The Andamans have a lot more to offer than just picture-perfect sunsets and beaches. Venture out into the sea and the mysteries of the sea will unfold before you. Wheather it be on the surface or underneath it, Andamans will steal your breath at every inch.
1) Go for a Sea Walk!
Plunge into the blue waters to witness firsthand the magnificent marine life of Andaman Island during this unique under-water walk. Being able to stand between and interact with the aquatic flora and fauna, tread carefully between the corals, and say hello to any curious fish nibbling at your hands.
Adventurers walk along the sea bed (6-7m depth) and wearing a special helmet with a transparent visor that allows breathing and looking to take place unhampered (the oxygen tank is on the pontoon). The experience includes getting photographed with the unperturbed fish, unique coral and delicate fauna.
North Bay Island is located, as its name suggests, north of Port Blair – a 40-50 minutes jetty ride away (from Marina Park, Port Blair). North Bay offers both plenty of water sports for thrill seekers and places to simply relax for those looking to unwind. The Underwater Sea Walk at North Bay is one of the most sought after water activities around Port Blair.
Another popular location for snorkeling is Elephant beach. Elephant beach is located on the North-eastern part of Havelock Island (one of the many islands that comprise of the island chain off Great Andaman). It’s a popular tourist destination known for its pristine sands, crystal waters, and sea waves. Accessible by boat and foot, it’s a short 10km from the market. A huge advantage of doing the underwater sea walk at Havelock is the island’s crystal waters that are facilitate the optimum experience.
The sensation of the Underwater Sea Walk can be likened to that of walking on the moon – although, with a significantly better view. A certified guide and instructor accompanies all trips and to ensure safety of all those who are participating. The underwater sea walk can be done all year round although the spawning season (September to November) offers innumerable fish and coral teeming with biomass. Underwater sea walking is an ideal experience even for those with no swimming or scuba skills, but who want to see the world from a fish-point-of-view.
2) Jet Skiing
Rev up the engine and throttle hard to ride over the waves. If you are a speed junkie then the open water of Andaman is there for you. It will be hard for you to control the adrenaline when the Jet Ski tears through the waves. You will also get a photograph of you riding the beast to boast about. Live the moment which you watched with awe in all those movies.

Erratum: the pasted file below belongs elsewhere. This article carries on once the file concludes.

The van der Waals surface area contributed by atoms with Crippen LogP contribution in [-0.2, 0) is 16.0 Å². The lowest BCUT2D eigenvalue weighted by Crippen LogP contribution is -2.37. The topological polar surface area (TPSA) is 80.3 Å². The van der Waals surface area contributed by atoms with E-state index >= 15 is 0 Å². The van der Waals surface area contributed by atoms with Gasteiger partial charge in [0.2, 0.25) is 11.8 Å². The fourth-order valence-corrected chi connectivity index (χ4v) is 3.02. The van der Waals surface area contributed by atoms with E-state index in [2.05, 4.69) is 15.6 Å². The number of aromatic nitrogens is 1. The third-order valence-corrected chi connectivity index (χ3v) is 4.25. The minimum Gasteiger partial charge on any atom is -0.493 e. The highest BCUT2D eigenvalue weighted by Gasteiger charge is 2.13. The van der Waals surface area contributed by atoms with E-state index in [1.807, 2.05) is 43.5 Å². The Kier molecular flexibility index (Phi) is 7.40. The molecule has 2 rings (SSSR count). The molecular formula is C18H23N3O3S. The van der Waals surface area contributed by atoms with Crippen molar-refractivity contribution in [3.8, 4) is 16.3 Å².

Jet skiing in Andamans is perfectly safe. You will be having each and every required safety measures to keep you safe while you are high on the waves. It’s not mandatory for you to have prior knowledge or experience to engage in this activity. There will be experts to guide you through the ‘How to do’ of Jet skiing. Havelock Island is famous for providing jet skiing in Andamans
3) Surfing in Hut Bay
Surfing is both a sport and a culture at the Andamans. Little Andaman offers the best exposure, with Hut Bay being able to brag about being, and facilitating, one of the best surfing destination areas.
Hut Bay is a pleasant town in Little Andaman – the entrance and exit point for the island. Only 120 km from Port Blair, government ferries run daily between Hut Bay and Phoenix Bay jetty (Port Blair). With a 22 km long shoreline, Hut Bay’s shoreline is the longest of the Andaman and Nicobar Islands. It stretches from Netaji Nagar on one side to Butler Bay shoreline on the other end – passing through Kalapathar.
The south swells begin to pump in March but due to the monsoon that occurs May to August, the season for optimum surfing is restricted to two or three months. The region has barrelling waves and so is most appropriate for intermediate and advanced surfers.
4) Dive into the Ocean – Scuba diving at Havelock